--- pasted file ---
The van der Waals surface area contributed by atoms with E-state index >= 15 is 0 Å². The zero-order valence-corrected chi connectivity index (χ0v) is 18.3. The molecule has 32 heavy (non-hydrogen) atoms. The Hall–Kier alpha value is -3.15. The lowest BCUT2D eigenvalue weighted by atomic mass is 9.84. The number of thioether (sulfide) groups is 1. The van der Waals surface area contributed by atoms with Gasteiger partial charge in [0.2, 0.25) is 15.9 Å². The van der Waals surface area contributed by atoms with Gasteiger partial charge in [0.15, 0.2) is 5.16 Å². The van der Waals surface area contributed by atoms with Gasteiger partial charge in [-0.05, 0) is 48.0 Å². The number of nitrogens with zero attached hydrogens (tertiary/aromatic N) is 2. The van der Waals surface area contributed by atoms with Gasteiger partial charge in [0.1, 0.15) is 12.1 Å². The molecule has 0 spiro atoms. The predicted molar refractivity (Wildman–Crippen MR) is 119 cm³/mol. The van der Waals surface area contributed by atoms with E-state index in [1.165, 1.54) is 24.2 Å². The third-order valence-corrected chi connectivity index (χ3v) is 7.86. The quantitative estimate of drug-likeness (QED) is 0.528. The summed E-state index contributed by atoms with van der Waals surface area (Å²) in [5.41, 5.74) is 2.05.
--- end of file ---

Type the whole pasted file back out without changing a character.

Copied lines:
The van der Waals surface area contributed by atoms with E-state index >= 15 is 0 Å². The zero-order valence-corrected chi connectivity index (χ0v) is 18.3. The molecule has 32 heavy (non-hydrogen) atoms. The Hall–Kier alpha value is -3.15. The lowest BCUT2D eigenvalue weighted by atomic mass is 9.84. The number of thioether (sulfide) groups is 1. The van der Waals surface area contributed by atoms with Gasteiger partial charge in [0.2, 0.25) is 15.9 Å². The van der Waals surface area contributed by atoms with Gasteiger partial charge in [0.15, 0.2) is 5.16 Å². The van der Waals surface area contributed by atoms with Gasteiger partial charge in [-0.05, 0) is 48.0 Å². The number of nitrogens with zero attached hydrogens (tertiary/aromatic N) is 2. The van der Waals surface area contributed by atoms with Gasteiger partial charge in [0.1, 0.15) is 12.1 Å². The molecule has 0 spiro atoms. The predicted molar refractivity (Wildman–Crippen MR) is 119 cm³/mol. The van der Waals surface area contributed by atoms with E-state index in [1.165, 1.54) is 24.2 Å². The third-order valence-corrected chi connectivity index (χ3v) is 7.86. The quantitative estimate of drug-likeness (QED) is 0.528. The summed E-state index contributed by atoms with van der Waals surface area (Å²) in [5.41, 5.74) is 2.05.